and with internal audit it might be a little bit different to that. So there may be some situations where we're looking at evaluating how a particular product is delivered or how well it's received, but Also, there's some strange use cases we've had outside off what you would normally expect to see. Quite often the third parties that we deal with will directly interface with our clients and where we have complaints or customer feedback on those interactions. It enables us to better understand how those third parties, First of all, are treating our clients, but also whether they are involved in our clients at all. So one example that has come up over the last couple of years, we've seen a lot of is where we're looking at determining whether third parties are either paying us the level of the referral fees that they need to pay us or where we are paying the right level of referral fees to those parties. And because those third parties are directly interfacing with our customers we can use customer feedback to understand exactly who it is that they're dealing with and how are they dealing with them and that we then used to determine whether there is an obligation for us to be paying any money to them as a referral fee or there's an obligation on them to be paying us any money as a referral fee. Can't go into a lot more on that because it's reasonably confidential. But I think that gives enough flavour on what it is that the data is being used for. And it's it's quite a different use case, but there's a few others that we've seen like that where we use complaints to triangulate with other data and it's not necessarily directly product related when it is product related it becomes even more important
using that complains and feedback data provides an opportunity to look at upside risk as well as downside risks. So the opportunities that abound for us to do things better or to increase our particular revenue streams, or indeed are we exposed by identifying where we have under paid some of our external partners? One of the other areas in which that information is useful for is that you can really find things in complaints and customer data that may assist your strategic planning for your forward audit work programme. You might actually get some insights and information while not relevant to that particular audit you're conducting but would actually inform your planning for the next 1 to 3 year cycle and identify potential risk areas or further opportunities.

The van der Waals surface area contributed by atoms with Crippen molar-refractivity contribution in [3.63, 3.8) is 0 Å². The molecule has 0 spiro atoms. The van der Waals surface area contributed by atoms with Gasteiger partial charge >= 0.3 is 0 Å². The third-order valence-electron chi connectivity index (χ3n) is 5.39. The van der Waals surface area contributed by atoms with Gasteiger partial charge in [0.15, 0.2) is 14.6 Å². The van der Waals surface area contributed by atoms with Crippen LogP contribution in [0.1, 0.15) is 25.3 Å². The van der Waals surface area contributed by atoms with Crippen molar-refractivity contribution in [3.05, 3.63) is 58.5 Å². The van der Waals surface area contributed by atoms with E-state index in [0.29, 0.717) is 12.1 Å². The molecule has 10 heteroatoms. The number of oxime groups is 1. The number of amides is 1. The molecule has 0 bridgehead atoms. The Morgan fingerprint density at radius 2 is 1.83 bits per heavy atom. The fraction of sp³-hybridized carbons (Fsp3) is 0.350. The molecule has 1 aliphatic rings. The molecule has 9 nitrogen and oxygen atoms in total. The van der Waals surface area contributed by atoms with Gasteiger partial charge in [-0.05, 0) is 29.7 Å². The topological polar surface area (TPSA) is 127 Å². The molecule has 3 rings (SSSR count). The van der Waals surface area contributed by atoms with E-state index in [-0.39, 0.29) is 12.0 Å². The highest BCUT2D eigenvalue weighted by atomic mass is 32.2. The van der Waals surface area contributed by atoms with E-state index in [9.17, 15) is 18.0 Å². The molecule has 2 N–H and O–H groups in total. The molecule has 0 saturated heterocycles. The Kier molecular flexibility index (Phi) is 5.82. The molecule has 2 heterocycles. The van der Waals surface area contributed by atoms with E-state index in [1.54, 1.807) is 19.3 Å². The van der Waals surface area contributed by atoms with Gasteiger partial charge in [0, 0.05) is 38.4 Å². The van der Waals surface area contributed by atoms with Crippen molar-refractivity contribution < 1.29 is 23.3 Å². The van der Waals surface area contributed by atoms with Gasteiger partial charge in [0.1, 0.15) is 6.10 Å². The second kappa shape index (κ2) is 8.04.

So does that mean that we're saying overall, that its important, firstly, to understand the customer feedback process, But then also to understand what data we getting as part of our complaints and customer feedback process, so that we can use that for planning, but then also feeding that into individual audits so feeding you know, the content into into individual audits, but then also feeding some of the data into individual audits so that we can go deeper
if you're already using it for that sort of data For some of you are to deliver or execute some of your audits. That's fantastic. But if you're also not putting your more strategic lens on it thinking, well how can what I'm seeing in here actually inform our future programme. I think you're you're missing a really valuable opportunity there
as an audit team. If there is some downtime or we going into a planning cycle and we've delivered a number of audits, this might be a really good opportunity to get some of that data, get some of that information and start working with it and seeing what it is that we can do with it so that we are prepared for both our planning cycle but also execution cycles.